There was no model in 2004 but the crude model Titov created after the earthquake showed the need for a robust model to help nations forecast the arrival and impact of a wave.  The challenges are accuracy and speed of forecast.  The NOAA Tsunami Forecast System of DARTs and models was fully implemented in 2013.

Titov was followed by Glen Watabayashi’s talk “Forecast: Cloudy with a Chance of Oil Spills.”  Following the Exxon Valdez disaster, NOAA was charged with the task of forecasting oil spill impact.  Talked about how NOAA has modeled spills from the Deepwater Horizon to train spill into the Delaware River to small boats on every coast.  They seem to get called 3-4 calls per week.  They give a verbal response within 1 hour and written in 3-4 days.

Joan Parker jumped in and gave an update on the Aquatic Commons.  Currently there are about 16,000 items deposited.  The editorial board has kept the quality of the entries closely monitored.  Charged the group to keep eyes open for appropriate materials to include.


NOAA Orcas

NOAA Orcas

Library Updates:

Clara Salazar of NOAA Northwest Fisheries Science Center is attending for the first time. They are doing some remodeling to her building which is supposedly going to be completed in 6 months.

Debra Losey finally has a new library – which was supposed to have been completed every 6 months for the past three years ( just sayin’ Clara!).  Her collection fit first try.  Building security is based in the library which keeps things interesting.

Sonja Kromann of NOAA National Marine Mammal Laboratory is preparing for a program review at the lab.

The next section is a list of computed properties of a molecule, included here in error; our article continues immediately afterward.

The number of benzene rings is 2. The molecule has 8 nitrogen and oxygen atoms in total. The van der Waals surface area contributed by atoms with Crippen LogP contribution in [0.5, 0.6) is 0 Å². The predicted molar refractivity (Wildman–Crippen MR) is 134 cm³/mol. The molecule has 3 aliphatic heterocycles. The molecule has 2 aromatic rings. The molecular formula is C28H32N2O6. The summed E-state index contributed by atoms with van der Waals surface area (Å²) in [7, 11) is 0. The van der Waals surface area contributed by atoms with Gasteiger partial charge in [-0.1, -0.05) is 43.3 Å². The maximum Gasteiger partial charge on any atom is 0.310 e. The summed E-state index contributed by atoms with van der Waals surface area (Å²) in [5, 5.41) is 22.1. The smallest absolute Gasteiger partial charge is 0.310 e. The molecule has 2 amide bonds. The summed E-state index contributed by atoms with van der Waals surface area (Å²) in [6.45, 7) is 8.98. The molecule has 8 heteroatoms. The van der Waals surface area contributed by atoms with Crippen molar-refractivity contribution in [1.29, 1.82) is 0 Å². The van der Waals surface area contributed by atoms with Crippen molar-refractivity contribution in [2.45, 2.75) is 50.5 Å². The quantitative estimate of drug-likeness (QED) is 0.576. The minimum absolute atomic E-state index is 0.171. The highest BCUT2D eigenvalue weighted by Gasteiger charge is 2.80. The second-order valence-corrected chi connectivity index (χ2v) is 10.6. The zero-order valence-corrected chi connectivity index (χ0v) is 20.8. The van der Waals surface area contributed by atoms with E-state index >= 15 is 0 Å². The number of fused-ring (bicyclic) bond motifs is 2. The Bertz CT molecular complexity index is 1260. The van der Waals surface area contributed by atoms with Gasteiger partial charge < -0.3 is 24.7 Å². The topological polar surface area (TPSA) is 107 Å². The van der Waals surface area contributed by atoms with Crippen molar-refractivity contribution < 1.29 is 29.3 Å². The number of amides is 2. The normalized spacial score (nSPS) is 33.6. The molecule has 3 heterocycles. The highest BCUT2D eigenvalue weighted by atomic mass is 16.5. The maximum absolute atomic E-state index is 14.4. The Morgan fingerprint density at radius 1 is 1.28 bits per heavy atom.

Nyle Monday of San Jose State shared they recently hired a new librarian he’s attempting to recruit to IAMSLIC.  The library’s dean started a project to heavily weed the collection, especially of titles held at other Cal State campuses, and implement ebook heavy collecting.  The project was at least temporarily halted by the faculty when departments received lists of thousands of titles for their review – which they received during finals week.

Sally Taylor of UBC spends a lot of time on collections and this past year did a great deal of weeding.  She took about 30 boxes of reports from DFO to complete some of their runs.  They have implemented DataVerse – a Harvard created, DDI based data management system – one instance Sally has been involved with is called Project Seahorse.  She also plugged the True North Science Bootcamp which will be held at UBC’ Kelowna campus.

Joe Wible of Stanford’s Hopkins Marine Station is retiring September 2015.  He’s already got a draft job description of his replacement submitted.  Joe will return to Palmyra Atoll this summer for the third and final year of the project.  This past year he got all his reprint collection reboxed.

Alissa Cherry is attending Cyamus for the first time. She’s with Union of British Columbia Indian Chiefs Resource Center.  She acquired a base collection from a marine scientist and has added environmentally focused materials that will assist the First Nations in decision making regarding environmental impacts to their lands.  She has also recently accepted a position to be archivist and librarian for the Museum of Anthropology at UBC.  We hope she will stick with us, we need archivists!